This election cycle, the Presidential and Senate races have absorbed much of the public's attention. But this November, Columbus is the battle ground for a lesser known office: Franklin County prosecutor.
On the first day of early voting in Ohio, Columbus City Council President Zach Klein spent his morning in the parking lot of the Franklin County Board of Elections.
He shook hands with voters and let them know that this year his name is on the ballot, for a different position. Klein is doing something that has not been done in 16 years: challenge Franklin County Prosecutor Ron O'Brien.
O'Brien has held the post since 1997 and has run unopposed in the last three elections. Klein says some voters have forgotten about the role of county prosecutor.
"I actually had someone come up to me at the beginning and say, 'I didn't realize this was an elected position,'" Klein says. "It's been unopposed; no one's been talking about it for nearly two decades."
Zach Klein has made a name for himself among voters while serving on City Council for the last five years. Compared to O'Brien, he's a newbie.
O'Brien has worked in the city or county prosecutor's office since the 1970s. He pins his re-election message on experience, something he says his opponent is lacking.
"It's not only important to have courtroom experience but, it's important to have any legal experience," O'Brien says. "Mr. Klein has never practiced law in his life."
The Franklin County Prosecutor oversees an office of more than 100 prosecuting attorneys. They represent the state in cases of felony crimes and juvenile offenses.
While the prosecutor must follow state and federal law, they can determine some prosecution policies and practices in Franklin County.
O'Brien says that's why any decent candidate for this position needs courtroom experience.
"You have to council those hundred lawyers about how to handle a case," O'Brien says.
Zach Klein is, in fact, a lawyer. He has a law degree and he's worked as a clerk for a federal judge, an assistant attorney general, and a special assistant U.S. Attorney. He may have no experience trying cases, but he doesn't think that should matter.
"The job of the prosecutor in a large, urban, populous county is to be the leader on the reform that's necessary and a trend setter for the office," Klein says.
Klein is largely running on a platform of criminal justice reform. He says he want the prosecutor's role to be more "outward facing."
"Not just me as the prosecutor, but my staff as well," Klein says. "Going out and listening to community concerns and bridging that divide to restore faith in the criminal justice system."
He plans to diversify the pool of prosecutors, which he says right now is only 4 percent African-American. He wants all prosecutors to take implicit bias training. He also wants to create a public database on the demographics in the court system.
"If there were 1,200 criminal filings... how many were male, how many were female, how many were black, how many were white, how many were Latino?" Klein says. "Those are the type of questions that the public wants to know, like 'What is the fairness in the justice system?'"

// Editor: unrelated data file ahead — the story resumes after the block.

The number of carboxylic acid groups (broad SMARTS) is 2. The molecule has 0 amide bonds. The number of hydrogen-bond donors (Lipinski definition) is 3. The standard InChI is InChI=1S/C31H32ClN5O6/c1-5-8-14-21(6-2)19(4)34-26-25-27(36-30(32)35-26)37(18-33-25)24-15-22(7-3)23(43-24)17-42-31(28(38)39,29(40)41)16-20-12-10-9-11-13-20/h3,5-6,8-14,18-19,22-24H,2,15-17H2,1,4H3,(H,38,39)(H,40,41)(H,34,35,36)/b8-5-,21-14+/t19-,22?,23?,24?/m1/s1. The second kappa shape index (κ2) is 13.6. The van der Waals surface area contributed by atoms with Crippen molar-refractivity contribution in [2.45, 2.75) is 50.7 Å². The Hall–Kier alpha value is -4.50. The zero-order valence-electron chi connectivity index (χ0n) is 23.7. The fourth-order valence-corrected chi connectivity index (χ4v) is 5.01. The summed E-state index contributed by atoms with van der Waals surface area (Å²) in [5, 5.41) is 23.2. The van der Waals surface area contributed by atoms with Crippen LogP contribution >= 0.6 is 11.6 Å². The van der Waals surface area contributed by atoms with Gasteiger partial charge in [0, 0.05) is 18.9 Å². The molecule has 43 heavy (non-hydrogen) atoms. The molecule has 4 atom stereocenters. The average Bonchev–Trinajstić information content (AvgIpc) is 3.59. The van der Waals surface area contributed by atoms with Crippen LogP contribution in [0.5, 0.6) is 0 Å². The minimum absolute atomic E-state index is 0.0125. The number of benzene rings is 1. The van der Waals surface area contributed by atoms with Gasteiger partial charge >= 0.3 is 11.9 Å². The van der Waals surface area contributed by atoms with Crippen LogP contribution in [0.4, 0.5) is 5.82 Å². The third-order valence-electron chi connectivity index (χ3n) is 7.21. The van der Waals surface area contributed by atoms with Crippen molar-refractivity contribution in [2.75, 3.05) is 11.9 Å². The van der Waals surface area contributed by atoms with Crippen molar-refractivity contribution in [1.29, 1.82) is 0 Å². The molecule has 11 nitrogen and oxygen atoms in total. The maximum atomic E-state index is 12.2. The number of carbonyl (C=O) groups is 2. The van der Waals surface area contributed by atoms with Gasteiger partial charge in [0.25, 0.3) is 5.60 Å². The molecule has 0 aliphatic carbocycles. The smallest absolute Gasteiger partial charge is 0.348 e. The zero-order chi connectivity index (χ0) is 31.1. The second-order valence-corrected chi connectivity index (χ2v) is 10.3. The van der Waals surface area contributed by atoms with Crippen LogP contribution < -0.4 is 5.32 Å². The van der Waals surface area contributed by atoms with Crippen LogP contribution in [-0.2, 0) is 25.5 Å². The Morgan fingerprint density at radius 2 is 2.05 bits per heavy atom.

But to do any of that, Klein will have to beat O'Brien, the longest serving prosecutor in the county's history. He also has the longest tenure of any prosecutor in the state.
O'Brien is credited with setting up the county's first drug courts in 2009 to help divert addicts into treatment instead of prison. He's worked with the Innocence Project to use DNA evidence to exonerate two convicted felons.
O'Brien has also worked with the community group BREAD to create a truancy pilot program, which aims to keep kids in school and out of prison.
"I am in the community on a regular basis, and I have probably attended six or eight heroin overdose forums here in Franklin County," O'Brien says O'Brien.
Using an Independent Prosecutor
The recent attention on police-involved shootings has brought the issue of prosecutor independence into the race. But neither O'Brien nor Klein fully support an independent prosecutor.
O'Brien's office always presents a police-involved shooting to a grand jury. In his 20 years in office, no officer has been indicted for shooting a civilian.
O'Brien says when it comes to such cases, he would consider asking judges to release secret transcripts from grand jury proceedings, but only when there is no indictment.
"Obviously, the suggestion is that we're rigging cases in front of the grand jury to avoid officers being indicted, and I think by the release of the testimony that would refute that," O'Brien says.
Klein says he's willing to consider referring such cases to an independent prosecutor in the future, but he says it's ultimately up to the public to vote prosecutors out of office if they they disagree with how a case was handled.
Klein points to Cuyahoga County, where prosecutor Tim McGinty was criticized for his handling of the Tamir Rice case. In the following election, McGinty was voted out of office.
Supporters of using independent prosecutors say that county prosecutors cannot present an unbiased case in police-involved shootings because they work closely with police.
The only candidate in this race to promise special prosecutors in 100 percent of police-involved shootings is Green Party candidate Bob Fitrakis.